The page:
Bank of Illinois, As Special Administrator for Heatherpeterson, a Minor, Plaintiff-appellant, v. Henry Over, Julie Summers, and Marsha Biggens, Defendants-appellees, 65 F.3d 76 (7th Cir. 1995)Annotate this Case
Michael J. Zopf (argued), Urbana, IL, for plaintiff-appellant.
Alison E. O'Hara, Paul Racette (argued), Office of Attorney General, Civil Appeals Division, Chicago, IL, for defendants-appellees.
Before POSNER, Chief Judge, and BAUER and KANNE, Circuit Judges.
POSNER, Chief Judge.
This suit complains that the State of Illinois was complicit in the beating of a child. Sheryl and David Peterson are the divorced parents of Heather Peterson and several other children. Sheryl had obtained an order from an Illinois state court awarding temporary legal custody of the children to her. The order provides that David may visit with the children every other weekend, but "he is only to have visitation on weekends when his parents will be home," "he must remain with his parents at their residence," and he is to "have no contact whatsoever with [Sheryl] aside from picking up the minor children and returning the minor children from scheduled visitations." The order also requires Sheryl "to advise Dept. of Children & Family Services that they are to become involved with her and provide homemaker services for her." The reference is to Illinois' Department of Children and Family Services, which has responsibility for the welfare of children in Illinois.
The order was entered in October of 1989. In April of 1991 (according to the allegations of the complaint), while Heather, aged 3, was in her father's home on one of her weekend visits, the fourteen-year-old son of her father's lover beat Heather, inflicting injuries for which damages are sought in her behalf under 42 U.S.C. § 1983.
The suit was originally brought by Sheryl, as her daughter's representative, but while it was pending the parental rights of both Sheryl and David were terminated and the court assigned a local bank to act as special administrator for Heather for purposes of prosecuting this suit. Fed. R. Civ. P. 17(c). The defendants are employees of the Department of Children and Family Services who, the complaint alleges, demonstrated reckless indifference to Heather's safety. Before the beating occurred, the Department had concluded that the Petersons were indeed unfit parents, and had sought a court order transferring the custody of the children to the Department, but the order had not yet been issued when the beating occurred. Although the Department now has custody of Heather, the district court acted sensibly in appointing a different representative for her to prosecute this suit (the court's authority to do so is not questioned), since the Department is, obviously, closely associated with the defendants, its employees. The district court granted summary judgment for the defendants and dismissed the suit.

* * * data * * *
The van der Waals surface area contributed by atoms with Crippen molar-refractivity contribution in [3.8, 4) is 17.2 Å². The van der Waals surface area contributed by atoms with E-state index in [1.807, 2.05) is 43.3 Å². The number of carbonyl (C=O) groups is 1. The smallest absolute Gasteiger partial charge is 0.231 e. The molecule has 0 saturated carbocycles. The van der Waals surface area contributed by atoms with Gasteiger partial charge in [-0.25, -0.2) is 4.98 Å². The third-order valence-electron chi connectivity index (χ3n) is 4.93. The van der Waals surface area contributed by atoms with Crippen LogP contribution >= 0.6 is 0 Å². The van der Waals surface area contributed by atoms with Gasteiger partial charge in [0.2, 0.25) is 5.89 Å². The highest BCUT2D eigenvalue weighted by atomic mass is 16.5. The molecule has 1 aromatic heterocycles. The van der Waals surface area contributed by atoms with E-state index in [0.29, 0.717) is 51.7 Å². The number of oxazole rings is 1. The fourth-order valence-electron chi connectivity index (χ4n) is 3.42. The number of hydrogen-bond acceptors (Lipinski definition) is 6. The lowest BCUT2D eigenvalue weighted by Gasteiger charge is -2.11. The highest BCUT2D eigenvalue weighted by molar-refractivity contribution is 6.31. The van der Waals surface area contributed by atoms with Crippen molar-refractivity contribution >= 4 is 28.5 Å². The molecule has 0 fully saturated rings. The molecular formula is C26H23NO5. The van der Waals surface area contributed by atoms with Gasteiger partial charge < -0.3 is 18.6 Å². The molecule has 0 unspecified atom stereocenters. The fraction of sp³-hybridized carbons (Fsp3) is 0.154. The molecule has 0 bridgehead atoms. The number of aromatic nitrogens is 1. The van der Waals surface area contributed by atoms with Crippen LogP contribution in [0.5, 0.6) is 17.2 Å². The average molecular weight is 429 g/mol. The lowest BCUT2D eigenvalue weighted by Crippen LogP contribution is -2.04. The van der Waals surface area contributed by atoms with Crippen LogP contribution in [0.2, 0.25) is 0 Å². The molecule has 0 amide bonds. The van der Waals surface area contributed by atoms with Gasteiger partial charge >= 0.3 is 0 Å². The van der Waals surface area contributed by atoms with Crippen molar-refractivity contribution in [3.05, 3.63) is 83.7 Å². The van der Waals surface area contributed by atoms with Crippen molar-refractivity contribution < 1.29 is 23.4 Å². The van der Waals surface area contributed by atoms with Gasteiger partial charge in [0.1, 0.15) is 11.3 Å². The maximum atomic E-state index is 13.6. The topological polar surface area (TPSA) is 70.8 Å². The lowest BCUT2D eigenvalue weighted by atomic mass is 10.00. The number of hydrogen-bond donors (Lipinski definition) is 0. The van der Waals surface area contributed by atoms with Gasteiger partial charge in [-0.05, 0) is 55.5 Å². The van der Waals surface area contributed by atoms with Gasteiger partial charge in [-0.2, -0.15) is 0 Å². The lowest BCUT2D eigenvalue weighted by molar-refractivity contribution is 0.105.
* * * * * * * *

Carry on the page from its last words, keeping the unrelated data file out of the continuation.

DeShaney v. Winnebago County Dept. of Social Services, 489 U.S. 189, 109 S. Ct. 998, 103 L. Ed. 2d 249 (1989), holds that a state which negligently or even recklessly fails to protect a resident from private aggression does not deprive the resident of life, liberty, or property. There is no constitutional duty to protect people from private violence. The plaintiff in our case seeks to distinguish DeShaney by pointing out that there was no court order in that case protecting the child against his abusive parent. Although the order in this case is primarily directed at protecting Sheryl rather than the children from David, it does forbid him to have any contact with them other than at his parents' home and in the parents' presence, conditions that he violated, with the result that Heather was injured. But we cannot see how the existence of such an order distinguishes this case from DeShaney. The state social workers sued in that case were under a statutory duty to protect children from abusive parents, yet the violation of that duty was held not to deprive the plaintiff of any constitutional right and why should the result be different if the source of the duty is a court order rather than, or, more precisely, in addition to, a statutory duty? Especially as the duty imposed by the court order ran against David, not against the Department of Children and Family Services, whose role in the order of protection is incidental. The Department did not violate the order when the fourteen-year-old beat up Heather.
At argument the plaintiff's lawyer said that the defendants had actually taken Heather to her father's house, in violation of the order of protection, on the occasion of the beating. There is no suggestion of this in the complaint or the briefs, or anywhere else in the record; and the point is therefore waived. If the defendants' employees knowingly placed Heather in a position of danger, they would not be shielded from liability by the decision in DeShaney. All that DeShaney and the cases following it, such as Losinski v. County of Trempealeau, 946 F.2d 544 (7th Cir. 1991), and Gregory v. City of Rogers, 974 F.2d 1006 (8th Cir. 1992) (en banc), hold is that the Constitution does not impose a legally enforceable duty on state officers to protect people from private violence. If the officers are complicit in the violence, they are liable. E.g., K.H. by Murphy v. Morgan, 914 F.2d 846, 849 (7th Cir. 1990); L.W. v. Grubbs, 974 F.2d 119 (9th Cir. 1992); Freeman v. Ferguson, 911 F.2d 52 (8th Cir. 1990). The plaintiff's lawyer complains that the court cut off discovery prematurely, before he had a chance to develop the facts that would show that the defendants endangered, they did not merely fail to protect, Heather. But the lawyer did not make the argument in his brief; so it too is waived and the judgment is